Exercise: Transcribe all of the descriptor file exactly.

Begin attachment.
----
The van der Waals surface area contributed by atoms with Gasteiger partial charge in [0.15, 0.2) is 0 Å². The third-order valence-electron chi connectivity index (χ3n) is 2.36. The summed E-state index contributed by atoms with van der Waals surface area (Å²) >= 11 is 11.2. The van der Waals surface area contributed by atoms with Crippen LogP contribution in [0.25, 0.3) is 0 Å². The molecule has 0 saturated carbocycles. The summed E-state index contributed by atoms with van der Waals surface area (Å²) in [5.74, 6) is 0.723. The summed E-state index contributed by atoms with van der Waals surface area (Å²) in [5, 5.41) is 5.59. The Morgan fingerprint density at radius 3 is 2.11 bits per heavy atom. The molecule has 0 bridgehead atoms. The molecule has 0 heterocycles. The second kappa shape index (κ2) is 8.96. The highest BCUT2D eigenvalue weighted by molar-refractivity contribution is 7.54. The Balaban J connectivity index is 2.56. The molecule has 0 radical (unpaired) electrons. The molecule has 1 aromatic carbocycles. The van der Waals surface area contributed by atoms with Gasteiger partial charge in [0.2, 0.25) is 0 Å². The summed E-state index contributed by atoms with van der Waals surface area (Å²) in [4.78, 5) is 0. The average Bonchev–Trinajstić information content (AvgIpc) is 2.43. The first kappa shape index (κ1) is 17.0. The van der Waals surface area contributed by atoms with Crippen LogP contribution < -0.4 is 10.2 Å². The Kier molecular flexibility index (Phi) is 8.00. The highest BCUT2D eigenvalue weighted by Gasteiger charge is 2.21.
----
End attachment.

The van der Waals surface area contributed by atoms with Gasteiger partial charge in [0.15, 0.2) is 0 Å². The third-order valence-electron chi connectivity index (χ3n) is 2.36. The summed E-state index contributed by atoms with van der Waals surface area (Å²) >= 11 is 11.2. The van der Waals surface area contributed by atoms with Crippen LogP contribution in [0.25, 0.3) is 0 Å². The molecule has 0 saturated carbocycles. The summed E-state index contributed by atoms with van der Waals surface area (Å²) in [5.74, 6) is 0.723. The summed E-state index contributed by atoms with van der Waals surface area (Å²) in [5, 5.41) is 5.59. The Morgan fingerprint density at radius 3 is 2.11 bits per heavy atom. The molecule has 0 bridgehead atoms. The molecule has 0 heterocycles. The second kappa shape index (κ2) is 8.96. The highest BCUT2D eigenvalue weighted by molar-refractivity contribution is 7.54. The Balaban J connectivity index is 2.56. The molecule has 0 radical (unpaired) electrons. The molecule has 1 aromatic carbocycles. The van der Waals surface area contributed by atoms with Gasteiger partial charge in [0.2, 0.25) is 0 Å². The summed E-state index contributed by atoms with van der Waals surface area (Å²) in [4.78, 5) is 0. The average Bonchev–Trinajstić information content (AvgIpc) is 2.43. The first kappa shape index (κ1) is 17.0. The van der Waals surface area contributed by atoms with Crippen LogP contribution < -0.4 is 10.2 Å². The Kier molecular flexibility index (Phi) is 8.00. The highest BCUT2D eigenvalue weighted by Gasteiger charge is 2.21.